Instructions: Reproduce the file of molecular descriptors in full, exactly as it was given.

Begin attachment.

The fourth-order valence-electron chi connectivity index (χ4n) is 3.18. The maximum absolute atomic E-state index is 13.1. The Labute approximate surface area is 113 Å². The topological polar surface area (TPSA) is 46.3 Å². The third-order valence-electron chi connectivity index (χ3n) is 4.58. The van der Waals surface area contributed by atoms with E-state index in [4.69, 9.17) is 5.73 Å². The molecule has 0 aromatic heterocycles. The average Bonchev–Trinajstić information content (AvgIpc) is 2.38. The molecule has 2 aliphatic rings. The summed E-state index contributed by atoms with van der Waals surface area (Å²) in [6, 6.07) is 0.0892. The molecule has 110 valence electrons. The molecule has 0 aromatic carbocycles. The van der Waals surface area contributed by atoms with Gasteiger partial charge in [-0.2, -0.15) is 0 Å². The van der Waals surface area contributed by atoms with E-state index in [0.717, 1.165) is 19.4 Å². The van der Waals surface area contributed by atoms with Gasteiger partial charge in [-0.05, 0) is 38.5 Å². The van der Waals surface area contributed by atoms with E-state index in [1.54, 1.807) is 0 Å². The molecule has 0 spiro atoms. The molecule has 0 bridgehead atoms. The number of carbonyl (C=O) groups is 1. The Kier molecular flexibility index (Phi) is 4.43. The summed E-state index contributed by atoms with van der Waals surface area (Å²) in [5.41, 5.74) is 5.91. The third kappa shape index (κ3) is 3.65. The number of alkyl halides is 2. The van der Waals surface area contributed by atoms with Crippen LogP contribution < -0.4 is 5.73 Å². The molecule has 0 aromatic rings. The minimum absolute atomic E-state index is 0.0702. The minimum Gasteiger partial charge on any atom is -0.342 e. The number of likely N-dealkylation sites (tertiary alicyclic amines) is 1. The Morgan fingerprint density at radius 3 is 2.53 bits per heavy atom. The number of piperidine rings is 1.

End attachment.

The fourth-order valence-electron chi connectivity index (χ4n) is 3.18. The maximum absolute atomic E-state index is 13.1. The Labute approximate surface area is 113 Å². The topological polar surface area (TPSA) is 46.3 Å². The third-order valence-electron chi connectivity index (χ3n) is 4.58. The van der Waals surface area contributed by atoms with E-state index in [4.69, 9.17) is 5.73 Å². The molecule has 0 aromatic heterocycles. The average Bonchev–Trinajstić information content (AvgIpc) is 2.38. The molecule has 2 aliphatic rings. The summed E-state index contributed by atoms with van der Waals surface area (Å²) in [6, 6.07) is 0.0892. The molecule has 110 valence electrons. The molecule has 0 aromatic carbocycles. The van der Waals surface area contributed by atoms with Gasteiger partial charge in [-0.2, -0.15) is 0 Å². The van der Waals surface area contributed by atoms with E-state index in [0.717, 1.165) is 19.4 Å². The van der Waals surface area contributed by atoms with Gasteiger partial charge in [-0.05, 0) is 38.5 Å². The van der Waals surface area contributed by atoms with E-state index in [1.54, 1.807) is 0 Å². The molecule has 0 spiro atoms. The molecule has 0 bridgehead atoms. The number of carbonyl (C=O) groups is 1. The Kier molecular flexibility index (Phi) is 4.43. The summed E-state index contributed by atoms with van der Waals surface area (Å²) in [5.41, 5.74) is 5.91. The third kappa shape index (κ3) is 3.65. The number of alkyl halides is 2. The van der Waals surface area contributed by atoms with Crippen LogP contribution < -0.4 is 5.73 Å². The molecule has 0 aromatic rings. The minimum absolute atomic E-state index is 0.0702. The minimum Gasteiger partial charge on any atom is -0.342 e. The number of likely N-dealkylation sites (tertiary alicyclic amines) is 1. The Morgan fingerprint density at radius 3 is 2.53 bits per heavy atom. The number of piperidine rings is 1.